THE ENDLESS (2017) — A Gehenna Post Review

Greetings from the Ether,

Justin Benson and Aaron Moorhead have gained a reputation for being the premier Lovecraftian directors working in film today. Their ideas are original, their direction crisp, and they consistently yield scripts unorthodox with an inkling of true genius interwoven between the lines. Their latest effort, The Endless, just might be their best film to date.

Still from The Endless (2017)

We follow Aaron and Justin (aptly named after the directors/actors themselves), two brothers, as they attempt to assimilate into normal life after their escape from a strange cult. When the younger brother finds a desire to go back, the journey from there on out is a mind-bending, psychedelic trip into some of the most compelling territory we’ve had in indie film for quite some time.

Still from The Endless (2017)

Benson and Moorhead’s film is the perfect example of how a minimalist budget can spawn great fruit. The filmmakers understand that a script can be the defining factor between a bomb and a masterpiece. Some of the concepts strewn throughout the film, and especially certain scenarios (one with a ball, and another with a rope) leap from the screen with a narrative expertise that’ll leave the audience breathless. It’s very rare for a film to have original concepts, events or scenes that contain imagery that hasn’t been seen or executed quite so perfectly before. The Endless achieves this rare distinction with some groundbreaking material that will likely inspire young filmmakers for years to come.

Still from The Endless (2017)

While The Endless is a strong film, there are certain aspects that take away from its overall quality. Some of the performances are a bit shallow, and a majority of the heavy special effects scenes don’t quite hold the same torch to the rest of the film. These faults were likely due to their restrictions on budget, but they are easily overlooked as the rest of the film is enthralling enough to quickly make the audience forget these small minutiae as they pass. It does beg the question of what monstrosities Benson and Moorhead could conjure with a big-studio budget, and we’re positive that would be a dream come true for fans of their films.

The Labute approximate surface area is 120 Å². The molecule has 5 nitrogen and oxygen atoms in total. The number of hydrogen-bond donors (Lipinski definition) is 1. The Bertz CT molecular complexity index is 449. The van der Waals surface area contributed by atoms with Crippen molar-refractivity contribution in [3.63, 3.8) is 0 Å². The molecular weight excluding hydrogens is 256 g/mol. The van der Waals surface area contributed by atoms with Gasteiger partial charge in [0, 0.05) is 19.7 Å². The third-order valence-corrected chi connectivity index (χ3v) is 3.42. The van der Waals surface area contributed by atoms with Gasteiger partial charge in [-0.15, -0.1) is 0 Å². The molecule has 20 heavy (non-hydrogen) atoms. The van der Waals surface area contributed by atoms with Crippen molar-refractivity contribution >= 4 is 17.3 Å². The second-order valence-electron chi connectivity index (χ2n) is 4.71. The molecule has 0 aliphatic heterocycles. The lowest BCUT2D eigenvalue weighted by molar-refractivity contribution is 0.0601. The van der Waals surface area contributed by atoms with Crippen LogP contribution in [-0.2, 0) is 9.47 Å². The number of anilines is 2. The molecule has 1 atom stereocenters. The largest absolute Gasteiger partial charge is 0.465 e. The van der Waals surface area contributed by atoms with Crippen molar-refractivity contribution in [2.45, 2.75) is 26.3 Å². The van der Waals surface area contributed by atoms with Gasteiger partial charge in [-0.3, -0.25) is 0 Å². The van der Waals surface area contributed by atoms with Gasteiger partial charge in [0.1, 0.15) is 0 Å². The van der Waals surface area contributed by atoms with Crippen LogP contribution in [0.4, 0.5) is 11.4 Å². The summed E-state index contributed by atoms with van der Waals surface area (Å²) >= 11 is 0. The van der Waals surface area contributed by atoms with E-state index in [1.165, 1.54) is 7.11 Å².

Still from The Endless (2017)

The Lovecraftian elements are strong throughout, especially in the second and third acts. We’re offered a definitively realized understanding of Lovecraft’s themes, and the film intelligently displays them to full effect. The Endless contains just about everything a Lovecraft fan could want, easily overshadowing the campy Stuart Gordon films like From Beyond, The Reanimator, and Dagon, though these films are still very entertaining today. Moorhead and Benson present a more matured Lovecraftian movie, as it reflects the more matured appreciation of the author’s work that has grown exponentially in recent memory.

Still from The Endless (2017)

The Endless is a powerhouse indie feature, and a fantastic sci-fi horror piece for fans of cosmic horror and weird fiction. The film beckons us to attempt an understanding of things we can’t quite comprehend, and masterfully shows these puzzling concepts in a visual manner. The moments where dialogue alone is enough to have the audience morbidly curious, or downright baffled, illustrates the works of two extremely talented individuals. We are excited to see where the future takes Benson and Moorhead, and we strongly encourage any fans of weird fiction, or even horror in general, to give the film a chance. We know you won’t be disappointed.




Thank you so much as always for stopping by! Make sure to follow us on social media and to check out our Patreon!

Leave a Reply

Fill in your details below or click an icon to log in: Logo

You are commenting using your account. Log Out /  Change )

Google photo

You are commenting using your Google account. Log Out /  Change )

Twitter picture

You are commenting using your Twitter account. Log Out /  Change )

Facebook photo

You are commenting using your Facebook account. Log Out /  Change )

Connecting to %s